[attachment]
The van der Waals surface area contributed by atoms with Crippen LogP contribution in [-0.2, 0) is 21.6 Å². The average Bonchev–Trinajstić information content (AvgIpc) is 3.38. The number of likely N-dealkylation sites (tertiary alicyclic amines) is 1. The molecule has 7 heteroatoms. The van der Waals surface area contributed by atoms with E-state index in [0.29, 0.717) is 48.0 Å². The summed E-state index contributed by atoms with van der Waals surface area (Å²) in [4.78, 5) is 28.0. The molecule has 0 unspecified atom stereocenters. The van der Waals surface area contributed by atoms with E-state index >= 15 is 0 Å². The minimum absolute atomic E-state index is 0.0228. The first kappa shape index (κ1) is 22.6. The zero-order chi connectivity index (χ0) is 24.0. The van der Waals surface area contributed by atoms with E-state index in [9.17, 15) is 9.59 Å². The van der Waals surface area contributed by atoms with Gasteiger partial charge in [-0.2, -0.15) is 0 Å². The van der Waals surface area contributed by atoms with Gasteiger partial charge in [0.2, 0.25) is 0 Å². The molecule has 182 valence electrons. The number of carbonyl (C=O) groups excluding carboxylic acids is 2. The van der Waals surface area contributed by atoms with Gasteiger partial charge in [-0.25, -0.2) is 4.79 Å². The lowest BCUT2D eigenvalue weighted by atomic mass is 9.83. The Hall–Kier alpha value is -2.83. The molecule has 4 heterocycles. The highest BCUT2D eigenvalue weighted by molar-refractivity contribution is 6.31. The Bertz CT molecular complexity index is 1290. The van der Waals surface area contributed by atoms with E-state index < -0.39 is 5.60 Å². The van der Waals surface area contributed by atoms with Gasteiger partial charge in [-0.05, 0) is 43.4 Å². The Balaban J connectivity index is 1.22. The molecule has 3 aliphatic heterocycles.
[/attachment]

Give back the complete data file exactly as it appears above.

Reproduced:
The van der Waals surface area contributed by atoms with Crippen LogP contribution in [-0.2, 0) is 21.6 Å². The average Bonchev–Trinajstić information content (AvgIpc) is 3.38. The number of likely N-dealkylation sites (tertiary alicyclic amines) is 1. The molecule has 7 heteroatoms. The van der Waals surface area contributed by atoms with E-state index in [0.29, 0.717) is 48.0 Å². The summed E-state index contributed by atoms with van der Waals surface area (Å²) in [4.78, 5) is 28.0. The molecule has 0 unspecified atom stereocenters. The van der Waals surface area contributed by atoms with E-state index >= 15 is 0 Å². The minimum absolute atomic E-state index is 0.0228. The first kappa shape index (κ1) is 22.6. The zero-order chi connectivity index (χ0) is 24.0. The van der Waals surface area contributed by atoms with E-state index in [9.17, 15) is 9.59 Å². The van der Waals surface area contributed by atoms with Gasteiger partial charge in [-0.2, -0.15) is 0 Å². The van der Waals surface area contributed by atoms with Gasteiger partial charge in [0.2, 0.25) is 0 Å². The molecule has 182 valence electrons. The number of carbonyl (C=O) groups excluding carboxylic acids is 2. The van der Waals surface area contributed by atoms with Gasteiger partial charge in [-0.25, -0.2) is 4.79 Å². The lowest BCUT2D eigenvalue weighted by atomic mass is 9.83. The Hall–Kier alpha value is -2.83. The molecule has 4 heterocycles. The highest BCUT2D eigenvalue weighted by molar-refractivity contribution is 6.31. The Bertz CT molecular complexity index is 1290. The van der Waals surface area contributed by atoms with E-state index < -0.39 is 5.60 Å². The van der Waals surface area contributed by atoms with Gasteiger partial charge in [-0.05, 0) is 43.4 Å². The Balaban J connectivity index is 1.22. The molecule has 3 aliphatic heterocycles.